Turning Nigeria’s Solid Literary Achievements To Gas
The gathering, usually preceded by a publicity fanfare, is ostensibly to honour writers through the award of a so-called Nigeria literature prize but by the end of the evening it will have done more to insult than flatter them. In the annals of Nigerian writing, there hasn’t been a more self-aggrandising project. The purported goal of NLNG is to make known to the world “the latest achievements of the best writers in Nigeria” thereby “sustaining the tradition of excellence in Nigerian literature, discovering new authors and keeping older ones in focus.”
When the prize was announced, not even its original and unprecedented $20,000 monetary value could overcome the surprise and consternation that greeted it. The decision to accept “only books published in Nigeria by authors resident in the country” proved the most controversial. Residency was defined as “a minimum of three of the four years covered by the competition.” The reason for this curious condition was to “improve the literature value chain and to ensure that winning books are available to (the) local audience and that literary activities from writing, editing, assessing, printing and publishing in the country are enhanced as a result of this competition.” NLNG also wanted to ensure that writers would no longer be “viewed with scorn” and could work with dignity, with a sense of self-esteem and confidence in their future.”
This species of grandiloquence reveals the conceit that conceived the prize and that has governed it ever since. Even before the scandal of this year’s non-award ceremony, incidentally the second time no worthy writer could be found, previous judges have bemoaned the failure of the competition to achieve its vaunted goals. They have lamented the appalling absence of everything that defines good writing, from elementary matters of grammar and diction to the more complex questions of vision and voice. They have been constrained to point out the difference between publishing and printing a book, believing that many of the works they were called upon to judge fall more readily into the latter category. As for the dignity and self-esteem of writers, it appears the NLNG never meant any of that nonsense and has seized every opportunity to prove it. Such as turning the award night into an indoor political rally. For the 2007 edition, General Ibrahim Babangida, a man under a heavy cloud of suspicion for the murder of Dele Giwa – a leading light of journalism, cousin of the literary arts – and who murdered General Mamman Vatsa, a poet, got star billing as the keynote speaker.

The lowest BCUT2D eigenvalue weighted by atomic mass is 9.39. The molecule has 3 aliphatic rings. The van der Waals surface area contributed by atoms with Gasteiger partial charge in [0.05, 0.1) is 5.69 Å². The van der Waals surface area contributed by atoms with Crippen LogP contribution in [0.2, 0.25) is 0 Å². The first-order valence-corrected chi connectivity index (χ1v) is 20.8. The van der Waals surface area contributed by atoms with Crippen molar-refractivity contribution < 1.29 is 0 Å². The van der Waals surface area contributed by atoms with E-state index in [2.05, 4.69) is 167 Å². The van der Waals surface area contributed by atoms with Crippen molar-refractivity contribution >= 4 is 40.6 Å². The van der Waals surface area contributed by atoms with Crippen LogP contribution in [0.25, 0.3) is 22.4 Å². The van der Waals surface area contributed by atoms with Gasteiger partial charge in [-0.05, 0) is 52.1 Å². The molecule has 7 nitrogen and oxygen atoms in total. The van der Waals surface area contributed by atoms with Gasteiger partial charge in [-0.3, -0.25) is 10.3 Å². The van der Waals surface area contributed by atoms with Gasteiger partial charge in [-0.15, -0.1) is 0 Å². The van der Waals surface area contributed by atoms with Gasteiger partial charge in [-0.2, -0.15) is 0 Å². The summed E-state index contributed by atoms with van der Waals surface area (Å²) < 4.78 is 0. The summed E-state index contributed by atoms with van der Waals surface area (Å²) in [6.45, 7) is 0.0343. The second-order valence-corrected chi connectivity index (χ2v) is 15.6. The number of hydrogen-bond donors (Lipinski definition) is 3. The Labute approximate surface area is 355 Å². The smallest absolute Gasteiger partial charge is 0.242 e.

This year, it was Chief Odumegwu Ojukwu, now coveting the pulpit – and why not with the holy ghost in every street corner? – who delighted the audience with his recent epiphany: “the final knowledge that everything belongs to God” and “that God is supreme.” No poetry was read, though the wife of NLNG’s managing director did sing. After all, Walter Pater said all art aspires to the condition of music! For good measure, NLNG saw to it that no writer, not even those shortlisted for its prize, was invited. You can picture the banner at the entrance to the Transcorp Hilton: “NLNG Nigeria Literature Prize Award Night: NO WRITER ALLOWED INSIDE!”
Since that unforgettable night of October 10, many have commented on the national insult that this misbegotten prize has come to represent. They have addressed anew all the quarrels with the prize,but we cannot tire of exposing the folded lie that NLNG and its appointed gate-keepers of literary value insist on peddling. There was a clear case of over-reaching when a corporate entity arrogated to itself the privilege of naming a prize for all of Nigerian literature irrespective of our earnest concerns. But NLNG claims to have acted according to the best advice of its handpicked advisers. If that is the case, then the gas company’s counsellors were either blinded by the mist of self-interest or they instantly turned ?ber-patriots in order to believe that the best way to serve a national literature is to establish a sinecure prize.
Yet by the criterion of residency, it seems more likely that what they had in mind was something other than excellence in Nigerian literature since it is all too obvious that great writing is not coincident with any hallowed spot of earth. Consequently, the more the spuriousness of the residency notion was demonstrated to them the more obdurate they became. But not without having to make a clean breast of it: the prize was intended to reward those who stayed; who for loyalty to blood-and-soil were condemned to toil in unforgiving conditions. Conversely, the Nigerian writer abroad lives it up in a writer’s paradise. The great national literature prize, it emerged, was no more than a “home residency” medal, akin to the hazard posting incentive that employers device to entice workers to a dangerous station. What is never mentioned is that some of those who fought tooth and nail to retain the residency condition, as if a literary competition were a municipal election, remained at home only because none of several job, fellowship or graduate school applications sent abroad had yet succeeded. Evidently, a Nigerian writer who toils at his craft in Johannesburg, or next door in Cotonou, or in Accra where Soyinka was once in self-exile, would also be ineligible for his purported national prize.